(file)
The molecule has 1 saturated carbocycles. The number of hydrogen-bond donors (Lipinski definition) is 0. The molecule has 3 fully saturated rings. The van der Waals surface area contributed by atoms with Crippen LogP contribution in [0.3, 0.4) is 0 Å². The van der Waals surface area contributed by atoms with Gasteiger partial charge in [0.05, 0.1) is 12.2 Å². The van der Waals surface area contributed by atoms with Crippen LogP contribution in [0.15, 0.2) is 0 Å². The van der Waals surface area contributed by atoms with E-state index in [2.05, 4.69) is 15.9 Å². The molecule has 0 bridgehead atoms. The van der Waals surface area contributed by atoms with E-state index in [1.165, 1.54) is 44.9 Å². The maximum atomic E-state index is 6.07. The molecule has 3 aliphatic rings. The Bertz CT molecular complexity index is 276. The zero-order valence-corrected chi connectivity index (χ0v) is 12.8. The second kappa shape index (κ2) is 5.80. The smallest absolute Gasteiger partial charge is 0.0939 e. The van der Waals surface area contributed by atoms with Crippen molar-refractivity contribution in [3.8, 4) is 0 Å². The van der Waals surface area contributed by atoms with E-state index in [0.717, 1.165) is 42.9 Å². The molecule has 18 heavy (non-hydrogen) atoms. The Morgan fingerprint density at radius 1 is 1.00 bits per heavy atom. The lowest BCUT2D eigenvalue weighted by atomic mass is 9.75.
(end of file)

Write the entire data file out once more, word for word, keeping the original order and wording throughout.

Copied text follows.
The molecule has 1 saturated carbocycles. The number of hydrogen-bond donors (Lipinski definition) is 0. The molecule has 3 fully saturated rings. The van der Waals surface area contributed by atoms with Crippen LogP contribution in [0.3, 0.4) is 0 Å². The van der Waals surface area contributed by atoms with Gasteiger partial charge in [0.05, 0.1) is 12.2 Å². The van der Waals surface area contributed by atoms with Crippen LogP contribution in [0.15, 0.2) is 0 Å². The van der Waals surface area contributed by atoms with E-state index in [2.05, 4.69) is 15.9 Å². The molecule has 0 bridgehead atoms. The van der Waals surface area contributed by atoms with E-state index in [1.165, 1.54) is 44.9 Å². The maximum atomic E-state index is 6.07. The molecule has 3 aliphatic rings. The Bertz CT molecular complexity index is 276. The zero-order valence-corrected chi connectivity index (χ0v) is 12.8. The second kappa shape index (κ2) is 5.80. The smallest absolute Gasteiger partial charge is 0.0939 e. The van der Waals surface area contributed by atoms with Crippen molar-refractivity contribution in [3.8, 4) is 0 Å². The van der Waals surface area contributed by atoms with E-state index in [0.717, 1.165) is 42.9 Å². The molecule has 18 heavy (non-hydrogen) atoms. The Morgan fingerprint density at radius 1 is 1.00 bits per heavy atom. The lowest BCUT2D eigenvalue weighted by atomic mass is 9.75.